Children with attention deficit hyperactivity disorder are more likely to have extra or missing DNA compared with normal children, British researchers have found.
The study compared the genomes of 366 white British children from five to 17 years old with attention deficit hyperactivity, or ADHD, to those of more than 1,000 similar children without the disorder.
ADHD affects about around one in 50 children, and makes them restless, impulsive, and distractible. Currently there is no cure for the condition, but symptoms can be treated with a combination of medications and behavioural interventions.
Among children without ADHD in the study, about seven per cent had deleted or doubled DNA segments. Among those with the disorder, about 14 per cent showed the duplications or deletions — the first direct evidence that that ADHD is a neurodevelopmental disorder, the researchers said.
There were also major overlaps between these segments, which are known as copy number variants or CNVs, and those linked with autism and schizophrenia.
ADHD isn't caused by a single genetic change but is likely caused by a number of genetic changes (including CNVS) interacting with environmental factors, said study author Dr. Kate Langley of the MRC Centre in Neuropsychiatric Genetics and Genomics and Department of Psychological Medicine and Neurology, at Cardiff University, U.K.
Genes and brain development
It is too early to tell if the findings could affect diagnosis or treatment, said study author Anita Thapar, a professor at the centre.
The findings were made in people of European Caucasian descent and its not known if the results apply in other ethnicities.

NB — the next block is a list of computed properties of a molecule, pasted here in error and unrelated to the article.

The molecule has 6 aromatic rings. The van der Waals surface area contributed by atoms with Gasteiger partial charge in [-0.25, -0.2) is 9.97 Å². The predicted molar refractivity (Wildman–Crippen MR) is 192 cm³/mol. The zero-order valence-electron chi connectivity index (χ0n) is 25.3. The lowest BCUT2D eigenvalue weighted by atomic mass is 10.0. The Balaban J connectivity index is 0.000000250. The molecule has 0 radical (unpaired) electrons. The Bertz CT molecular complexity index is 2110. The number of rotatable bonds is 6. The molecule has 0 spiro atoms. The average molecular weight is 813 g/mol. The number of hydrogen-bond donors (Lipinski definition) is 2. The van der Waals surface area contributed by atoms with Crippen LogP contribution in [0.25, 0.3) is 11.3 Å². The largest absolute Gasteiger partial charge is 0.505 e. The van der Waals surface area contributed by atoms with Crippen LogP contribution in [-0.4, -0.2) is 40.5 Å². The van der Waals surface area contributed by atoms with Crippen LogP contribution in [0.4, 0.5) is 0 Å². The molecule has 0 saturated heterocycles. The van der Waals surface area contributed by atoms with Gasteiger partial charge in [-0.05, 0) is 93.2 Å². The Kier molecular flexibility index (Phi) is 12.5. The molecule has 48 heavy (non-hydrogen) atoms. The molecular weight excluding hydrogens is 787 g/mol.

The researchers said they hope the findings help to clear up misunderstandings about ADHD so those affected and their families face less stigma.
"This knowledge will eventually enter the clinic and might affect the way people think about and treat neurodevelopmental disorders by accounting for the biological consequence of the specific patient's genotype," Dr. Peter Burbach of the department of neuroscience and pharmacology at Rudolf Magnus Institute of Neuroscience at University Medical Center in Utrecht, Netherlands, wrote in a journal commentary accompanying Wednesday's study in The Lancet.
Environmental factors such as severe social deprivation at an early age should still be considered a cause of the disorder, said Philip Asherson, a professor of molecular psychiatry at the Institute of Psychiatry at King's College London.
"The study doesn't tell us a lot about what's going on in the brains of people with ADHD," said Asherson. "If we can find out more about these genes and how they affect brain development, that may give us inroads, but it's hard to say when that will be."
The study was paid for by Action Research, Baily Thomas Charitable Trust, the Wellcome Trust, Britain's Medical Research Council and the European Union.